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The break-up of the Soviet Union, Yugoslavia and Czechoslovakia and the unification of Germany in the 1990s marked the dramatic return to center stage in international law of the issue of State succession. This book deals with one particularly controversial aspect of State succession that until now has not received much attention: the question of State succession to international responsibility.
In State Succession to International Responsibility the international lawyer and scholar Patrick Dumberry addresses the question, critical for our times, whether or not a new State may be held responsible for wrongful acts committed before its independence by the predecessor State. He also considers the reverse situation: whether or not a new State may claim reparations for wrongful acts committed before its independence by third parties and which affected the predecessor State or one of its nationals.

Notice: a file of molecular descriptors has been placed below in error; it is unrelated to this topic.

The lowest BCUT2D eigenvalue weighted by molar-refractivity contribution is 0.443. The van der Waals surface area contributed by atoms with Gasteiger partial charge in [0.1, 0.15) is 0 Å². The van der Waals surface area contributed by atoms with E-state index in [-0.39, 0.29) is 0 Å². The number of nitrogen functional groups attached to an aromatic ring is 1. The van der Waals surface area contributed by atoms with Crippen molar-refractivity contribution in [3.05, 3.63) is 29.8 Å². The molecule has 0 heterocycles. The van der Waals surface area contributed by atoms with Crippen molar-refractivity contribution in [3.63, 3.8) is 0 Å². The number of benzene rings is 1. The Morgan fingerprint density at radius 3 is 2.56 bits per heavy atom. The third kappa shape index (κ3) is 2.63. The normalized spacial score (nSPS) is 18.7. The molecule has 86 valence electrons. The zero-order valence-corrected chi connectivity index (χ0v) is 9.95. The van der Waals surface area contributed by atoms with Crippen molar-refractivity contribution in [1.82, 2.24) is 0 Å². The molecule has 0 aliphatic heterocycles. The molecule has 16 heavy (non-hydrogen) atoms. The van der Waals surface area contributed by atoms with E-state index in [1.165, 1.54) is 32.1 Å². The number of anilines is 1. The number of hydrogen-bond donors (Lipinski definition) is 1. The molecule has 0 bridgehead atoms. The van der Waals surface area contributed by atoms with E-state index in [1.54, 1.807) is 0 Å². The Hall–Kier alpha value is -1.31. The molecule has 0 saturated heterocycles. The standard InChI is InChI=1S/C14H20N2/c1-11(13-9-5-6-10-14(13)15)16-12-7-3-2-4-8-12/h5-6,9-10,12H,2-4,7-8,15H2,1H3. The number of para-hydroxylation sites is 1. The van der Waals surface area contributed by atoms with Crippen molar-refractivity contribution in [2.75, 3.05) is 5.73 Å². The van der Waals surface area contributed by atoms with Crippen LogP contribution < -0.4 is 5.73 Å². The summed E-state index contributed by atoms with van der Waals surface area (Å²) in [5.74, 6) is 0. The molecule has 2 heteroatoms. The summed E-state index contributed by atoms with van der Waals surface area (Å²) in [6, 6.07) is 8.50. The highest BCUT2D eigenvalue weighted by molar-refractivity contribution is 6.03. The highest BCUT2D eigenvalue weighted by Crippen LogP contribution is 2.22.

State Succession to International Responsibility contains the most comprehensive analysis ever published of doctrine and State practice related to these questions. It is the first attempt to examine systematically State conduct, both historical and modern, with a view to identifying the factors and circumstances under which rights and obligations of a predecessor State may be transferred to a new State.